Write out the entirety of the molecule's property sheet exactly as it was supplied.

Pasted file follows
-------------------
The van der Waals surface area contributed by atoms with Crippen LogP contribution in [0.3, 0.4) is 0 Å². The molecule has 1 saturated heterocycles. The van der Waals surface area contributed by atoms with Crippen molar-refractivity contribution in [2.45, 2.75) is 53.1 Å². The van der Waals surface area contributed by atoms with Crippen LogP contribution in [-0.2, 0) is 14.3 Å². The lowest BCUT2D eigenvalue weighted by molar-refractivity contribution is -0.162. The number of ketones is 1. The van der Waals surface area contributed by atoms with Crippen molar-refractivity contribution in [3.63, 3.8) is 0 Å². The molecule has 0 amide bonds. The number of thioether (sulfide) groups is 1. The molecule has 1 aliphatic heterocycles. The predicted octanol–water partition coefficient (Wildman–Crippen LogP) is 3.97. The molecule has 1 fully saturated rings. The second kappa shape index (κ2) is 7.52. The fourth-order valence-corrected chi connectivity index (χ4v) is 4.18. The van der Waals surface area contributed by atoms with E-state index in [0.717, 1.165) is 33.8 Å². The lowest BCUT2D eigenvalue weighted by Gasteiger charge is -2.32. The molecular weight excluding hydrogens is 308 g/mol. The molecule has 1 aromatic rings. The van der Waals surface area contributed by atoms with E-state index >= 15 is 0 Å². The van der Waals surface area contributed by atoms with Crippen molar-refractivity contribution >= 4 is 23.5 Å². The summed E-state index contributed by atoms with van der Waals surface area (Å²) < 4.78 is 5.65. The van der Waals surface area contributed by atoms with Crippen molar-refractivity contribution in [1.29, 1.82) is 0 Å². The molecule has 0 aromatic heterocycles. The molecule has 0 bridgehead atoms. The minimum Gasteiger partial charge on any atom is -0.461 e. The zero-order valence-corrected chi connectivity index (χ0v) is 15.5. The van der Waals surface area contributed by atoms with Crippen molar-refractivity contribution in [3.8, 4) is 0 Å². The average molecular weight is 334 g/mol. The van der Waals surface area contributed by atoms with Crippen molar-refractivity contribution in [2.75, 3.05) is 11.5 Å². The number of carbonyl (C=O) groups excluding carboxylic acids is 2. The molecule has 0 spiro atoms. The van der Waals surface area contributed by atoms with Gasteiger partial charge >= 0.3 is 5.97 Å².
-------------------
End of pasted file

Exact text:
The van der Waals surface area contributed by atoms with Crippen LogP contribution in [0.3, 0.4) is 0 Å². The molecule has 1 saturated heterocycles. The van der Waals surface area contributed by atoms with Crippen molar-refractivity contribution in [2.45, 2.75) is 53.1 Å². The van der Waals surface area contributed by atoms with Crippen LogP contribution in [-0.2, 0) is 14.3 Å². The lowest BCUT2D eigenvalue weighted by molar-refractivity contribution is -0.162. The number of ketones is 1. The van der Waals surface area contributed by atoms with Crippen molar-refractivity contribution in [3.63, 3.8) is 0 Å². The molecule has 0 amide bonds. The number of thioether (sulfide) groups is 1. The molecule has 1 aliphatic heterocycles. The predicted octanol–water partition coefficient (Wildman–Crippen LogP) is 3.97. The molecule has 1 fully saturated rings. The second kappa shape index (κ2) is 7.52. The fourth-order valence-corrected chi connectivity index (χ4v) is 4.18. The van der Waals surface area contributed by atoms with E-state index in [0.717, 1.165) is 33.8 Å². The lowest BCUT2D eigenvalue weighted by Gasteiger charge is -2.32. The molecular weight excluding hydrogens is 308 g/mol. The molecule has 1 aromatic rings. The van der Waals surface area contributed by atoms with E-state index >= 15 is 0 Å². The van der Waals surface area contributed by atoms with Crippen molar-refractivity contribution >= 4 is 23.5 Å². The summed E-state index contributed by atoms with van der Waals surface area (Å²) < 4.78 is 5.65. The van der Waals surface area contributed by atoms with Crippen molar-refractivity contribution in [1.29, 1.82) is 0 Å². The molecule has 0 aromatic heterocycles. The molecule has 0 bridgehead atoms. The minimum Gasteiger partial charge on any atom is -0.461 e. The zero-order valence-corrected chi connectivity index (χ0v) is 15.5. The van der Waals surface area contributed by atoms with Crippen molar-refractivity contribution in [3.8, 4) is 0 Å². The average molecular weight is 334 g/mol. The van der Waals surface area contributed by atoms with Crippen molar-refractivity contribution in [2.75, 3.05) is 11.5 Å². The number of carbonyl (C=O) groups excluding carboxylic acids is 2. The molecule has 0 spiro atoms. The van der Waals surface area contributed by atoms with Gasteiger partial charge >= 0.3 is 5.97 Å².